Black, Starr and Frost is the longest running jewellery business in the United States of America. The firm was first founded in 1810, and originally named after its founder, Isaac Marquand. It was renamed Black, Starr and Frost in 1876 after its new owners and the name has held for over 100 years. Today the CEO Alfredo J. Molina, is proud to continue the legacy of ‘America’s first jeweller’. In an interview shortly after his acquisition of the firm in 2006, Molina described owning a piece of Black, Starr and Frost jewellery is like “owning a piece of history”.
Jewellery Maker Profile: Black, Starr & Frost
America’s First Jewellers
The luxury retailer has supplied jewellery to America’s most prestigious historic families, from the Vanderbilts, Rockafellers, Guggenheims and Carnegies. Mrs Mary Todd Lincoln was an avid shopper at the firm’s magnificent white marble store on the corner of Broadway and Prince’s Street. In 1865, Mrs Lincoln had a debt of $64,000 at Black, Starr and Frost. A century later, the socialite Bunny Mellon was a significant client.
When the large white marble store opened in 1860, it was the first fire proof building in New York City. Black, Starr and Frost were the first jewellery retailers to take up a position on 5th Avenue, leading the way for other luxury brands to establish themselves on 5th Avenue. The firm was also the first New York store to use sheets of plate glass in their windows to encourage window shoppers and better display their jewellery.
‘Lucky’ Baldwin Ruby
In 1912 the brand moved from their salon on 28th Street and 5th Avenue to 48th Street and 5th Avenue. The palatial new building was renovated for an impressive $1 million, which reflected the brand’s profitable success. Despite the stock market crash of 1929, the interwar period proved to be one of newsworthy sales for Black, Starr and Frost: in 1928 they sold the 127 carat Portuguese Diamond to Hopkins Joyce for 4373,000. In 1930 they acquired a significant collection of jewels from the financier with a passion for gems, ‘Diamond’ Jim Brady. A year later they acquired another large gemstone, the ‘Lucky’ Baldwin Ruby, weighing 25 carats.
Diamonds are a Girl’s Best Friend
In the 1953 film adaption of ‘Gentlemen Prefer Blondes’, Black, Starr and Frost are included in the now iconic anthem ‘Diamonds are a Girl’s Best Friend’ along with Cartier and Harry Winston.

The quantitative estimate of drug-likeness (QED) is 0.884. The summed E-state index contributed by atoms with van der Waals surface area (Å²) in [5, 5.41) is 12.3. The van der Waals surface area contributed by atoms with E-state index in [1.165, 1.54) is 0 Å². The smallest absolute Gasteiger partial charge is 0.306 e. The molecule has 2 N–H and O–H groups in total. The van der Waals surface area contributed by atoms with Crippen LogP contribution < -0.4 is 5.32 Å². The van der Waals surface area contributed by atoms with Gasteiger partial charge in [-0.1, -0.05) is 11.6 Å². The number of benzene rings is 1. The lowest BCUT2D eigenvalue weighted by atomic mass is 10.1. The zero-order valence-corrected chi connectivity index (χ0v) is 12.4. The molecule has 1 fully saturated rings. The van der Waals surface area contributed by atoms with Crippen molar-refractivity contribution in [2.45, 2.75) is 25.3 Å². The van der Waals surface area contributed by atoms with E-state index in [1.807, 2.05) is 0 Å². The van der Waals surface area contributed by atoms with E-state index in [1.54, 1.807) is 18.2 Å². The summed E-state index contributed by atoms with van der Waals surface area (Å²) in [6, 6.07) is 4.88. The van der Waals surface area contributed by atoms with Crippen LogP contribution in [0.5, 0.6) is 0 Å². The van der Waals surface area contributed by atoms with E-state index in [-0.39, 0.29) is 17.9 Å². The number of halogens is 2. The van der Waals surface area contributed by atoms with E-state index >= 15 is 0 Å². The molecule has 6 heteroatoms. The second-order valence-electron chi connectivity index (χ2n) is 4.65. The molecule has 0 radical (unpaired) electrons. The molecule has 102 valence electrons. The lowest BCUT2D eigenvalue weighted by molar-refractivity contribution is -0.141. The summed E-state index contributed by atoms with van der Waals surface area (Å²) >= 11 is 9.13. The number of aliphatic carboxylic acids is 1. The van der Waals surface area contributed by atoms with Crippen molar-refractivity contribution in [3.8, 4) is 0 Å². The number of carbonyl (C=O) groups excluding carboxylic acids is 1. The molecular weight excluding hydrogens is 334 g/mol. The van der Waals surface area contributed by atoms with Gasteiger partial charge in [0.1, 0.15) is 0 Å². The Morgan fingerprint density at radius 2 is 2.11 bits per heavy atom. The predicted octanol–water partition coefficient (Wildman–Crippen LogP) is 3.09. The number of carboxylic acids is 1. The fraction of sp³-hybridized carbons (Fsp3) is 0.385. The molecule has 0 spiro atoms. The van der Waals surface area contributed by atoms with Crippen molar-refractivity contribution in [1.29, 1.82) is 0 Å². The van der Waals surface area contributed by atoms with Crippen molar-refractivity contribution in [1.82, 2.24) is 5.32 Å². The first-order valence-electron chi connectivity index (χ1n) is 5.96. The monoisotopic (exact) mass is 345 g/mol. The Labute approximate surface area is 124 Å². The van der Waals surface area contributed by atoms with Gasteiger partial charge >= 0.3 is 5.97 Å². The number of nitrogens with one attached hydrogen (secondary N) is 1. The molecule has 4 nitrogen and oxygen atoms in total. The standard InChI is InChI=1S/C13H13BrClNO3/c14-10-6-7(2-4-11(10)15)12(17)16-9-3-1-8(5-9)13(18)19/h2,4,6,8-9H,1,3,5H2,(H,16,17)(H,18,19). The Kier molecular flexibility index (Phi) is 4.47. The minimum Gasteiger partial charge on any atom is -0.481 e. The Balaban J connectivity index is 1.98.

Archduke Joseph Diamond
In 2012 the Molina Group acquired the brand, relocating the headquarters from New York City to Phoenix. In the same year Black, Starr and Frost, set three records with the sale of the Archduke Joseph Diamond at Christie’s Geneva for $21.5 million. The 76 carat diamond is the largest D-colour, internally flawless diamond in the world minded from the ancient Golconda mine.
In 2014, Molina published an in-depth record of the brand’s illustrious history in ‘1810: Celebrating Two Centuries of American Luxury’.
The Epitome of Luxury
In 1951 the firm, then called Ball, Black and Co., exhibited a lavish four piece tea set at the Crystal Palace Great Exhibition in London. The tea-set was made from solid gold and hit headlines, leaving a lasting impression on viewers as the epitome of luxury.
As an institution for American jewellery, Black, Starr and Frost have been consistently commissioned to create awards and medals for patriotic pieces. In 1863 the first Gillmore Medal was created to honour Major General Quincy A. Gillmore for his valour in commanding the Union troops. Only 400 Gillmore Medals have been created subsequently by Black, Starr and Frost. In the same year, the firm was commissioned to create the Kearny Cross, another patriotic award for valour.
In 1881 Black, Starr and Frost created the first trophy for the US Lawn Tennis Association Championship. This commission set a trend for the next two decades of Black, Starr and Frost created trophies for other sporting events, from the Astor Cup (1915) to the Davis Cup (1921).
The firm’s long running history has made them an institution within the American jewellery industry. Their patriotic streak is embodied in their shared eagle logo with the united states flag. In 1911 they were commissioned to create the ceremonial key for the opening of the New York Public Library. They were also chosen by Princeton University to create the ‘Princeton Mace’ in 1956 for the college’s annual ceremonies.
In 2015, the brand was also responsible for designing ‘The Empress’. The monumental necklace has been priced at $4.5million. It features 30 untreated Burmese sapphires (total weight of 11.9 carats), 34 oval diamonds (total weight of 10.56 carats) and 404 round diamonds (total weight of 82.61 carats) all set in platinum.
In recent years, Black, Starr and Frost have launched the Everyday Luxury collection which, as the name suggests, brings a luxurious touch to the everyday. The collection includes a broad range of diamond studs, stackable rings and statement cuffs set in warm tones of yellow, white or rose gold to bring a timeless chic for the modern woman to wear day to night, boardroom to beach.